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Raw food

Rawvolution: Part I , Tips on Starting a Successful Raw Food Business

Monday, October 20, 2008 by: Kevin Gianni
Tags: raw food, health news, Natural News

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(NewsTarget) This interview is an excerpt from Kevin Gianni's Renegade Roundtable, which can be found at http://www.RenegadeRoundtable.com. In this excerpt, Matt Amsdam shares his story of going raw and advice on starting and growing a successful raw food business.

Renegade Water Secrets with Matt Amsdam, the CEO of Rawvolution and owner of the Rawvolution café in Santa Monica. He's also the author of the book Rawvolution which is a raw food preparation book and the creator of "The Box," which ships raw foods directly to customers in the continental U.S. overnight.

Kevin: Why don't you tell a little bit about yourself so those who may not know who you are will get an idea and then we can just rock and roll.

Matt: Well, as it pertains to this call, like you said I have a company called Rawvolution where we ship prepared raw food anywhere in the country. You mentioned the café that we have in Santa Monica, my wife and I own that. I've written a book called "Rawvolution" as well, which is a raw food preparation book.

Kevin: How did you get into it? It must have taken a little bit to go from just being an ordinary guy to owning this business that ships this food all around the country.

Matt: Yeah, it was definitely a process, a pretty powerful process that I'd say was one of the biggest changes in my life, biggest events in my life. I was living in Ontario, Canada in, well for my whole life up until '98 at which time I heard an interview on the radio with David Wolfe, who is a prominent raw food lecturer and author. He was talking about raw food in general and a book that he had just written about it. I just heard a piece of that interview but I was very curious and I ordered his book and read through that cover to cover in about a day. Upon closing the book I was so inspired and taken with the logic of it that I said, "This is what I'm going to do."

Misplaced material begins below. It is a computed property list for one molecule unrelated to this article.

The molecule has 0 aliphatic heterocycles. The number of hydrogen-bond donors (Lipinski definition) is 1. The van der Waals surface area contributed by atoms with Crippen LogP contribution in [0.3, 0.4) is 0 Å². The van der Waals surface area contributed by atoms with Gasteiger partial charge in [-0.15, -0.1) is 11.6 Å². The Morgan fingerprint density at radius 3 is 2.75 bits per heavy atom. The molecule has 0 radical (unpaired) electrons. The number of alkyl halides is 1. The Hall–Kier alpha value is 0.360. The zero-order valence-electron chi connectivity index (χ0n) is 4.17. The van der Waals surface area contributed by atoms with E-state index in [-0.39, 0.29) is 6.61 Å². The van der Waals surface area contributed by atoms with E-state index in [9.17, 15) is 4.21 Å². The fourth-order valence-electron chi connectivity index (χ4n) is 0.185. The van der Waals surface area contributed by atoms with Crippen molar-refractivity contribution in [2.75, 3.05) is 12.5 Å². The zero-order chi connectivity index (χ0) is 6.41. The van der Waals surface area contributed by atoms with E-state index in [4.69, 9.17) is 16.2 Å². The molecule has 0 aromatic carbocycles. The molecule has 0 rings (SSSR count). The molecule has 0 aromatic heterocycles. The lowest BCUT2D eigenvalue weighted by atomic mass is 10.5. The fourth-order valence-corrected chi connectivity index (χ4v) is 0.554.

I began eating raw food exclusively, changing my lifestyle, and then from there it was a process of wanting to get more involved in the promotion side of it. In other words, getting the message that I so believed in out to other people. So I moved to Southern California. There was more going on than in Ontario, Canada at that time, and still now, and began hosting dinners for folks on a weekly basis, while I was creating my recipes and perfecting them.

Then I got the idea that maybe people can't always come out and I can get the food to them. So I came up with the idea of the box delivery service. We served the local Los Angeles area. In time I realized that people in other parts of the country would like to experience it as well so we started shipping them overnight with FedEx. That led us to opening another location in New York to more effectively serve the East coast. One thing after another kind of just...responding to the growing needs of the raw food customers.

Kevin: Yeah. A lot of people ask questions about starting a raw food business, so why don't we just start with those questions first and then we'll move into some of the raw food prep questions. I think the biggest question that we got was, how do you necessarily go from idea to actually having something that's there? That was kind of the biggest question. There are a lot of chefs on the call and they're like, "How do I go about doing something like this?" What's the easiest way without the stumbles and bumps that I'm sure you experienced?